Conductive nature in crystal structures revealed at magnification of 10 million times: University of Minnesota study opens up possibilities for new transparent materials that conduct electricity January 15th, 2021

Announcements

Controlling chemical catalysts with sculpted light January 15th, 2021

Conductive nature in crystal structures revealed at magnification of 10 million times: University of Minnesota study opens up possibilities for new transparent materials that conduct electricity January 15th, 2021

Quantum computers to study the functioning of the molecules of life: A team of theoretical physicists from the University of Trento has shown that it is possible to use quantum computers to simulate processes of great biological importance, such as changes in the shape of protein January 15th, 2021

Keeping the costs of superconducting magnets down using ultrasound: Scientists show ultrasonication is a cost-effective approach to enhance the properties of magnesium diboride superconductors January 15th, 2021

Interviews/Book Reviews/Essays/Reports/Podcasts/Journals/White papers/Posters

Controlling chemical catalysts with sculpted light January 15th, 2021

Conductive nature in crystal structures revealed at magnification of 10 million times: University of Minnesota study opens up possibilities for new transparent materials that conduct electricity January 15th, 2021

Quantum computers to study the functioning of the molecules of life: A team of theoretical physicists from the University of Trento has shown that it is possible to use quantum computers to simulate processes of great biological importance, such as changes in the shape of protein January 15th, 2021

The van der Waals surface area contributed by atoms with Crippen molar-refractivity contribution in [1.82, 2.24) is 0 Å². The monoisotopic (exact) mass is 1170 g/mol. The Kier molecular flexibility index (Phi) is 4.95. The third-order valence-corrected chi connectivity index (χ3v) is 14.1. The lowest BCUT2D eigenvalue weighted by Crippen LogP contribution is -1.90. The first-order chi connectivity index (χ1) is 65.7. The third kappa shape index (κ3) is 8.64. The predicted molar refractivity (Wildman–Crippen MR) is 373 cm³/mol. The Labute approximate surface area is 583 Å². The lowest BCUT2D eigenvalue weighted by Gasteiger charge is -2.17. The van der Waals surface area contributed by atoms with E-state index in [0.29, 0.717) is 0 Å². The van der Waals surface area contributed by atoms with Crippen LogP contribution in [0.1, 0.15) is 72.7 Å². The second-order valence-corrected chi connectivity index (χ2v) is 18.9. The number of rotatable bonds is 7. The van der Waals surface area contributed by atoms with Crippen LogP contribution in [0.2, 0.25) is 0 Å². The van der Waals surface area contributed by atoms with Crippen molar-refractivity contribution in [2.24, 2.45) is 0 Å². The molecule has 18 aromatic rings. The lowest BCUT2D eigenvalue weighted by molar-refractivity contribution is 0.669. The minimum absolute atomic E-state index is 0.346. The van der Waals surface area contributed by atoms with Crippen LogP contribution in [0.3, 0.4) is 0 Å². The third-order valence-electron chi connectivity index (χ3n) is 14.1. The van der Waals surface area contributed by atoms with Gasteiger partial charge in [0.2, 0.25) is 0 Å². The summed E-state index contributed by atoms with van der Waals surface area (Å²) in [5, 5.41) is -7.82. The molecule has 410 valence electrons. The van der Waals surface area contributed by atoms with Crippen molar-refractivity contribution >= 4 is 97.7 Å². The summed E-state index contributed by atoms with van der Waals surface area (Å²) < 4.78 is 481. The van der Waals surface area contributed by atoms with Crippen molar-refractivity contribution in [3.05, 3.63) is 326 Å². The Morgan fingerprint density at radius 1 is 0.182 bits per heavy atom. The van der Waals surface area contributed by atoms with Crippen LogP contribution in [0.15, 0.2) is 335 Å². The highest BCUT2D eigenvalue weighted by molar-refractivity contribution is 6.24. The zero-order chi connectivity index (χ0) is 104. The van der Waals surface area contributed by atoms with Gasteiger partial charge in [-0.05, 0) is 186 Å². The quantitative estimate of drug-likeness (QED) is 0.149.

Keeping the costs of superconducting magnets down using ultrasound: Scientists show ultrasonication is a cost-effective approach to enhance the properties of magnesium diboride superconductors January 15th, 2021

Battery Technology/Capacitors/Generators/Piezoelectrics/Thermoelectrics/Energy storage

Record-setting thermoelectric figure of merit achieved for metal oxides December 29th, 2020

New imaging method views soil carbon at near-atomic scales December 25th, 2020

New class of cobalt-free cathodes could enhance energy density of next-gen lithium-ion batteries December 21st, 2020

Stretchable micro-supercapacitors to self-power wearable devices December 11th, 2020

Research partnerships

Chemists invent shape-shifting nanomaterial with biomedical potential It converts from sheets to tubes and back in a controllable fashion January 13th, 2021

Nanocrystals that eradicate bacteria biofilm January 8th, 2021

Quantum wave in helium dimer filmed for the first time: Collaboration between Goethe University and the University of Oklahoma December 30th, 2020

Researchers develop new way to break reciprocity law: The breakthrough makes a significant step forward in photonics and microwave technology by eliminating the need for bulky magnets December 29th, 2020

NanoNews-Digest
The latest news from around the world, FREE




  Premium Products
NanoNews-Custom
Only the news you want to read!
 Learn More
NanoStrategies
Full-service, expert consulting
 Learn More











ASP
Nanotechnology Now Featured Books




NNN

The Hunger Project